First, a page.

Not too many pages into making A Stone Of The Heart you realize that you're in the middle of a major experiment. The story unfolds in short episodes from different characters' points of view -- backwards. We've seen the latter trick in the movies, most memorably in last year's Memento, but not with this kind of emotional charge.
Vancouver author Cynthia Flood creates vivid characters filled with yearning and regret -- bad-boy Owen, who can't maintain a job or a personal connection; fat girl Dora, who lives a double life; her best friend, the pretty one, Marjo, who betrays her, if only once; Jonathan, a doctor with a conscience; Mary, Dora's unloved daughter.
We first see Dora and Owen in the nursing home where they spend their last days, defanged and depressed. Working backwards, Flood takes us to the time when they were at the peak of their powers, and back further to their childhoods.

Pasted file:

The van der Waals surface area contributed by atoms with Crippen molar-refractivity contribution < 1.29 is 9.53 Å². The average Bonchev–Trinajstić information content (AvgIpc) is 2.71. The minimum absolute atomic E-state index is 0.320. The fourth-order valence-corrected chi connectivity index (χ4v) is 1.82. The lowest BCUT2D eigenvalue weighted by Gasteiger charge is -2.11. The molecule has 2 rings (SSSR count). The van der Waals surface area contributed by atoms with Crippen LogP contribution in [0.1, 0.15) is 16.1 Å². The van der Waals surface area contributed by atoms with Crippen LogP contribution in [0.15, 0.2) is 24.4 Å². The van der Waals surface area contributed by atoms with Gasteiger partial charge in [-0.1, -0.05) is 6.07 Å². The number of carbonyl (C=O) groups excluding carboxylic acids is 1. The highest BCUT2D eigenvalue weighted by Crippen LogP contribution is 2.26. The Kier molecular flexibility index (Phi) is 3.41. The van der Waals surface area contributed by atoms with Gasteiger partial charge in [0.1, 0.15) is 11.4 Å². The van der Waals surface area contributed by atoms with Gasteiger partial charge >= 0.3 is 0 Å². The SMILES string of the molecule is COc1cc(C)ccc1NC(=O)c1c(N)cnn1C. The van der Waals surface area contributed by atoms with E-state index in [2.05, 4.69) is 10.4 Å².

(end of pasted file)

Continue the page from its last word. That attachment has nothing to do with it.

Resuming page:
In the process, she gives us a crash course in the Vancouver that was newly energized by the union movement in the 30s and that brought women into the workforce during the second world war. The period detail here is impeccable.
The stone of the title acts as a central metaphor, referring sometimes elliptically to stony silences and hearts of stone, and then literally to the calcified fetus Dora's body refuses to release over decades.
Mostly, the book is about pain and how we deal with it, how we deny it when it's there and hold it when we really don't need to.
Flood reads at Another Story today (Thursday, May 30). See listings, this page.
making a STONE OF THE HEART by Cynthia Flood (Key Porter), 338 pages, $24.95 paper. Rating: NNNN